Tag-Archive for ◊ Brazil ◊

• Friday, March 26th, 2010

Dear Members,

Question of the week is How do we have access to international social networking without speaking the language? What are the options out there?

My first suggestion is that you find out why you would be joining them? Different social network sites offer different options. For example, Facebook has an international feature which allows members to see the info on their own language and has presence in many countries.

Brazil for example has its own social networking site which is orkut (by Google). Very hard to find people there, but the site allows foreigner to see the tools and info in English, but the posts remain in their original language.

Twitter and Skype also have presence in foreign countries and the language barrier is resolved depending on where you join them.

I think if joining social networking sites in other countries for business, you should try to learn your way around the site and try to use its tools to better serve you. If the need is personal, maybe make friends or a child looking for a penpal, be careful and explore the info on the people who add you as a friend, because scams are out there everywhere!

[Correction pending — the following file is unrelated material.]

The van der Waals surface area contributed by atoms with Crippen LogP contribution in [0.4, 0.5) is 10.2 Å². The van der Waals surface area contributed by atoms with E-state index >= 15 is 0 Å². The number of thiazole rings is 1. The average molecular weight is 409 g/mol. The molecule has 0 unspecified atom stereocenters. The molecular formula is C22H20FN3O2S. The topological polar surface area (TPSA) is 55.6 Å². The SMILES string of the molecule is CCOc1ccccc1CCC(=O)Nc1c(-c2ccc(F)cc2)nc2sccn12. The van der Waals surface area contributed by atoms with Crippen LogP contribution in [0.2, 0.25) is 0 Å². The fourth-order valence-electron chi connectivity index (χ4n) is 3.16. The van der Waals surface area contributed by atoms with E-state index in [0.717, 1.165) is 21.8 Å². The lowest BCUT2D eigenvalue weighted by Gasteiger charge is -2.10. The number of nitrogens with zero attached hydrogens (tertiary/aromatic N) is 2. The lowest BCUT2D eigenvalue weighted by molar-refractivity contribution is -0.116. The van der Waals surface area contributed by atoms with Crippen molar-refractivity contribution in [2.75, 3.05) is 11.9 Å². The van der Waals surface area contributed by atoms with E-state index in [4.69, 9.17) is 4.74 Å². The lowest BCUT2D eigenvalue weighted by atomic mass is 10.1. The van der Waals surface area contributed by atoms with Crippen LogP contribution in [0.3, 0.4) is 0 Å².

Language barrier is another question. The majority of sites offer US only search which will separate English speakers/US users from other users or it will allow you to search for friends who are in that category as well.

I have joined many sites to share my business and find relatives and friends in Brazil, but I must confess, I am still trying to use those sites on my best interest.


Claudia Krusch

• Tuesday, October 20th, 2009

When I finished my bachelors at Unifacs in Brazil, I thought, one day I will be teaching as many people as I can about my passion…..foreign languages and that will inspire, especially children, to spark some interest for this amazing new world!

Well, some years later and more than 200 students later,  for three foreign languages, I surprisingly had my goal revised and expanded this month.

A parent from South Africa contacted me to teach their children Brazilian Portuguese, I was so excited, especially because our online classes had never reached anybody further than PA. Needless to say, we will start classes soon!  The internet surpasses all the boundaries of service offering and demand…..the possibilities are endless….

We were also pleasantly surprised to have added three new centers to our locations where classes are offered, only now this time the classes will be offered to senior citizens. The old concept that you can’t learn a language after a certain age was demolished by our Spanish made Fun ™ Program, where seniors learn in whole different way…….through activities they enjoy!

The next time you make an excuse for trying to learn a foreign language, think twice!

For more information on senior programs and online classes, please contact me directly here on the website.

Hasta Luego,

Claudia Krusch

CK Translations Director

EasyLearn Programs – Where a second language means fun!

• Monday, April 06th, 2009